Police get more powers to tackle protests in UK


Police get more powers to tackle protests in UK

New laws giving UK police tougher powers to tackle protests have come into effect, sparking criticism from some who say they threaten the right to free speech.

The laws, which were passed by Parliament in April, include measures to make it easier for police to move static protests, to ban protests that cause “serious disruption” to major transport projects, and to criminalize the use of “locking on” tactics, where protesters attach themselves to objects or other people.

The government has said the new laws are necessary to protect the public from disruption caused by “selfish” protesters. However, critics have argued that the laws are too broad and could be used to stifle legitimate protest.

One of the most controversial aspects of the new laws is the ban on “locking on” tactics. This tactic has been used by environmental groups such as Extinction Rebellion and Just Stop Oil to protest against climate change. Critics of the ban say it will make it more difficult for people to protest peacefully.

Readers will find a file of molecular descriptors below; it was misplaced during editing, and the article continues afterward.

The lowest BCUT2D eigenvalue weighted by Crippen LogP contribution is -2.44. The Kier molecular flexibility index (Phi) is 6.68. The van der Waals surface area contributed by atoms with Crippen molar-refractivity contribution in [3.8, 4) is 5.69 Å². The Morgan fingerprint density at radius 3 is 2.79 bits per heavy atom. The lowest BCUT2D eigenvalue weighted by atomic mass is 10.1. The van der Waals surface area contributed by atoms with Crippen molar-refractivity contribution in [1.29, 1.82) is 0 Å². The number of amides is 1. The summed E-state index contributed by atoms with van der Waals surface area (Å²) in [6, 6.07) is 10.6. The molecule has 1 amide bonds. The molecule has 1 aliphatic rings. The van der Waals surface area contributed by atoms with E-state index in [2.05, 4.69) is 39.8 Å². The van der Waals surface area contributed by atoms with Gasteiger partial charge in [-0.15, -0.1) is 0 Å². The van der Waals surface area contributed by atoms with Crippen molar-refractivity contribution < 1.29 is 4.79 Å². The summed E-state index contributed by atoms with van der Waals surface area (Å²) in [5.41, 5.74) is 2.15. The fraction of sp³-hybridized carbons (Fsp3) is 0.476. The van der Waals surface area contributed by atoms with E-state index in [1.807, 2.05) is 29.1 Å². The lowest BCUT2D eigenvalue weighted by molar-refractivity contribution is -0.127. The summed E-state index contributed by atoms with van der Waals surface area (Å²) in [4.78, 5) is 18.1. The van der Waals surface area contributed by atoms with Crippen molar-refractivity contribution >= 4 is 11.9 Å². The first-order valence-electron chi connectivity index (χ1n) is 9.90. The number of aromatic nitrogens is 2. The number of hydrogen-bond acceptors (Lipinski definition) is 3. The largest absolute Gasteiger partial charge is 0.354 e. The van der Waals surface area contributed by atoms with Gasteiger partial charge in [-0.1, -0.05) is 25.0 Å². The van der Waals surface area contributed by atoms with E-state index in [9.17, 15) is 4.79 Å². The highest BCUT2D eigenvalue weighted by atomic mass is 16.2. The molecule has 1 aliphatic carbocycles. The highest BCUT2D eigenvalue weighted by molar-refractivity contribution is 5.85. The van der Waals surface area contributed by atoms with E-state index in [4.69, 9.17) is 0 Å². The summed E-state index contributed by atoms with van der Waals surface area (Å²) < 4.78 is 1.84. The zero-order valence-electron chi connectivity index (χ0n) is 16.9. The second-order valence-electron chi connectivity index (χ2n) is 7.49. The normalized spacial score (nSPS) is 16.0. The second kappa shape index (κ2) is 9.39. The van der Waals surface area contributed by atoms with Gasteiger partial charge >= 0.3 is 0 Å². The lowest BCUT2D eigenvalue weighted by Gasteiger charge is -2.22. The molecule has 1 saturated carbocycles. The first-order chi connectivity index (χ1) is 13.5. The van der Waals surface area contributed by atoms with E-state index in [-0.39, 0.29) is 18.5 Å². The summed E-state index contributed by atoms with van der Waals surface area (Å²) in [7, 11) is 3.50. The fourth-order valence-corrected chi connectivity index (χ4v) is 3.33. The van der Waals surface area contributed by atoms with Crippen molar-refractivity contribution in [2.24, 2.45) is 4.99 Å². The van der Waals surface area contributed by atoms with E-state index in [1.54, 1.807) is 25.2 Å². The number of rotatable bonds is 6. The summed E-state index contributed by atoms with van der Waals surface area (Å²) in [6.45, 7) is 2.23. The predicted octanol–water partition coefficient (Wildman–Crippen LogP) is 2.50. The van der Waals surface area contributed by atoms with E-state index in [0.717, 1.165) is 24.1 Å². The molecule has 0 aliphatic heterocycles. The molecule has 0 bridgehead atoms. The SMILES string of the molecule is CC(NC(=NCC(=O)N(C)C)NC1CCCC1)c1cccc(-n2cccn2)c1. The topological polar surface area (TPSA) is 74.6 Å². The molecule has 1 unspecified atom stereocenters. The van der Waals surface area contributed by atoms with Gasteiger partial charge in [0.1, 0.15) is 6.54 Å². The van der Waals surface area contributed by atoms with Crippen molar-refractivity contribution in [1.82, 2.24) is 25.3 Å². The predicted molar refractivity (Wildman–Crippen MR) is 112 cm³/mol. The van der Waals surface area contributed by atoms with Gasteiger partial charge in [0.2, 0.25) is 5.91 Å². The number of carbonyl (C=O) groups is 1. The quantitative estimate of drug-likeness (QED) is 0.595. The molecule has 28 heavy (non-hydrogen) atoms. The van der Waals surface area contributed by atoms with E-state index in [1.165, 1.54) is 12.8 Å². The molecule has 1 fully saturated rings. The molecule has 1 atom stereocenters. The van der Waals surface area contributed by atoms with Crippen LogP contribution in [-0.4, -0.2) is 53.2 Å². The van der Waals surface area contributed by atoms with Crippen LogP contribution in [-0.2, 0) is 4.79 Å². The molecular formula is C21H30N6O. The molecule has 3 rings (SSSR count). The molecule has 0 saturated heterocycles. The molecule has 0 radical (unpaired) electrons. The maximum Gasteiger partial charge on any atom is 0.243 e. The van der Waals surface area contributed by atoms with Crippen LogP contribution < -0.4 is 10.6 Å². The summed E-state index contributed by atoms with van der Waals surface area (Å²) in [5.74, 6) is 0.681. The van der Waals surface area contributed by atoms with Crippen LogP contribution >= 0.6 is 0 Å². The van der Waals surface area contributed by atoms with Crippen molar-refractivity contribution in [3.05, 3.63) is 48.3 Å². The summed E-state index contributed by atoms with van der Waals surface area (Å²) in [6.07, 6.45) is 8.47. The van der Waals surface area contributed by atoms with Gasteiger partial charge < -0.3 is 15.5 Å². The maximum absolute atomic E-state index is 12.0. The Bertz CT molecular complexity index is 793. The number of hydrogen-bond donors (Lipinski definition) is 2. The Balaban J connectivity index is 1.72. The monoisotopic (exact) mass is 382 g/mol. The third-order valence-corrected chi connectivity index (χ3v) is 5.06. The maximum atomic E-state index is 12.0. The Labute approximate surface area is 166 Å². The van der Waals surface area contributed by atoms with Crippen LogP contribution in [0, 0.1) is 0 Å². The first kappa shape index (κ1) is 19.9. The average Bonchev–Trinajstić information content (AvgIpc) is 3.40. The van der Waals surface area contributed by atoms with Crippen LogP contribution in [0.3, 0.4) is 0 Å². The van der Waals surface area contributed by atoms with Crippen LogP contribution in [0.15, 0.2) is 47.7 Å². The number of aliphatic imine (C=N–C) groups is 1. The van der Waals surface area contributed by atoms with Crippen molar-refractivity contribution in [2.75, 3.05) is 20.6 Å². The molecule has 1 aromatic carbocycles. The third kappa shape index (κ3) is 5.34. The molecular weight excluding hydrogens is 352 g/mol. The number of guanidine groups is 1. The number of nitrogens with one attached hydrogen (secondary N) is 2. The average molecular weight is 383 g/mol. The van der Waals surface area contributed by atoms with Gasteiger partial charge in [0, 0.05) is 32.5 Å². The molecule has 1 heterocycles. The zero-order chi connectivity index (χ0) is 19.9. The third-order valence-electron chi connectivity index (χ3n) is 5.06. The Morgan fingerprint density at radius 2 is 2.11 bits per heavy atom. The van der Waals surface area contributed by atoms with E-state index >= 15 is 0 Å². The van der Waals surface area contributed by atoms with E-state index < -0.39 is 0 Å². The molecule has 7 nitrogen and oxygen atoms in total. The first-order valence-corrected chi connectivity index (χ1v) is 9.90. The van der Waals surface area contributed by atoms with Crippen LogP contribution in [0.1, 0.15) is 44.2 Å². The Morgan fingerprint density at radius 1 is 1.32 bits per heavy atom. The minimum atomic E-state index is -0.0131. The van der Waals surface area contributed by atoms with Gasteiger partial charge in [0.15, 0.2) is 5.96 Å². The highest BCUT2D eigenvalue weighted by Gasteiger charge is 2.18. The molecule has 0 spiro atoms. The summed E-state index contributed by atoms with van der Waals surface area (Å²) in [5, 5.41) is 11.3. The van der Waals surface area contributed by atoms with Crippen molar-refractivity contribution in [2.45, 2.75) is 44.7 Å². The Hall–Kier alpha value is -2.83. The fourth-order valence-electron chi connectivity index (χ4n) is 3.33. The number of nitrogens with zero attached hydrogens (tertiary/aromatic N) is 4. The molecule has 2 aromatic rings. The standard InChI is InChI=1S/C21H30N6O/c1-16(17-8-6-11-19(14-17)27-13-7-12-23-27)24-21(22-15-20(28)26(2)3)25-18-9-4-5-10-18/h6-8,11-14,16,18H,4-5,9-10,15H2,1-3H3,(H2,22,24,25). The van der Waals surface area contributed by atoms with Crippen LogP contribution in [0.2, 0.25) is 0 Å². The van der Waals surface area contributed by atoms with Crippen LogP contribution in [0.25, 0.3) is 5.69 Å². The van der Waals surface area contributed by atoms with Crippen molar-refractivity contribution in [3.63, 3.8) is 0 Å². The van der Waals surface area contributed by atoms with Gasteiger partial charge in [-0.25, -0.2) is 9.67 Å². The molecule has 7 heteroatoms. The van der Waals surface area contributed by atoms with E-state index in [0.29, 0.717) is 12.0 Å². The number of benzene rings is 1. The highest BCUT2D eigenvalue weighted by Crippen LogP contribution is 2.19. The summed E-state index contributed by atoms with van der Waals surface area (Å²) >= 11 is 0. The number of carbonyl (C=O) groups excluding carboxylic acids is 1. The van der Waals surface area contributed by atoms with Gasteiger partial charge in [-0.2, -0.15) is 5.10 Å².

The new laws have also been criticized by human rights groups. Amnesty International said the laws “threaten the right to protest in the UK” and could be used to “silence dissent”.

It remains to be seen how the new laws will be used in practice. However, the government’s decision to introduce them has sparked a debate about the balance between the right to protest and the need to protect the public from disruption.

Police get more powers to tackle protests in UK

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